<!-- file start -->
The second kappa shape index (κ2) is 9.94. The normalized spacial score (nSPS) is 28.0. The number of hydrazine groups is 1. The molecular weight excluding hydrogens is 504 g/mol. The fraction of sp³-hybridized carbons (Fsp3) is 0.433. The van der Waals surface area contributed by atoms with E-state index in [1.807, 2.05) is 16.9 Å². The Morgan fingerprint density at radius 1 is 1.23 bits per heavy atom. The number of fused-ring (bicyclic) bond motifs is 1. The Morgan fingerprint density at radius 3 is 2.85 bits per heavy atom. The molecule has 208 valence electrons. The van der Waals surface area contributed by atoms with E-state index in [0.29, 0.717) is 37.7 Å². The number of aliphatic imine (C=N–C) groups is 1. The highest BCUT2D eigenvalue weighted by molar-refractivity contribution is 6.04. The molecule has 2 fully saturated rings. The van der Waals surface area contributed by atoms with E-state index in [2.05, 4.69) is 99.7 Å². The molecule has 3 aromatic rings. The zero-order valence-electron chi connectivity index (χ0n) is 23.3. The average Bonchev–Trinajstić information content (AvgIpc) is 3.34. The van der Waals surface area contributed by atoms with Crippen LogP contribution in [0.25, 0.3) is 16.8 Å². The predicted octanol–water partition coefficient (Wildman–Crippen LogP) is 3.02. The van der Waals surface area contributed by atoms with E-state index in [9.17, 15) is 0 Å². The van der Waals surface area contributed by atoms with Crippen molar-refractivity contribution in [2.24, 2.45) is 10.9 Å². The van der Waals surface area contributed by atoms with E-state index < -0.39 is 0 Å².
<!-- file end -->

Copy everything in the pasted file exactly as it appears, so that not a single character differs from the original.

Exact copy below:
The second kappa shape index (κ2) is 9.94. The normalized spacial score (nSPS) is 28.0. The number of hydrazine groups is 1. The molecular weight excluding hydrogens is 504 g/mol. The fraction of sp³-hybridized carbons (Fsp3) is 0.433. The van der Waals surface area contributed by atoms with E-state index in [1.807, 2.05) is 16.9 Å². The Morgan fingerprint density at radius 1 is 1.23 bits per heavy atom. The number of fused-ring (bicyclic) bond motifs is 1. The Morgan fingerprint density at radius 3 is 2.85 bits per heavy atom. The molecule has 208 valence electrons. The van der Waals surface area contributed by atoms with E-state index in [0.29, 0.717) is 37.7 Å². The number of aliphatic imine (C=N–C) groups is 1. The highest BCUT2D eigenvalue weighted by molar-refractivity contribution is 6.04. The molecule has 2 fully saturated rings. The van der Waals surface area contributed by atoms with E-state index in [2.05, 4.69) is 99.7 Å². The molecule has 3 aromatic rings. The zero-order valence-electron chi connectivity index (χ0n) is 23.3. The average Bonchev–Trinajstić information content (AvgIpc) is 3.34. The van der Waals surface area contributed by atoms with Crippen LogP contribution in [0.25, 0.3) is 16.8 Å². The predicted octanol–water partition coefficient (Wildman–Crippen LogP) is 3.02. The van der Waals surface area contributed by atoms with E-state index in [9.17, 15) is 0 Å². The van der Waals surface area contributed by atoms with Crippen molar-refractivity contribution in [2.24, 2.45) is 10.9 Å². The van der Waals surface area contributed by atoms with E-state index < -0.39 is 0 Å².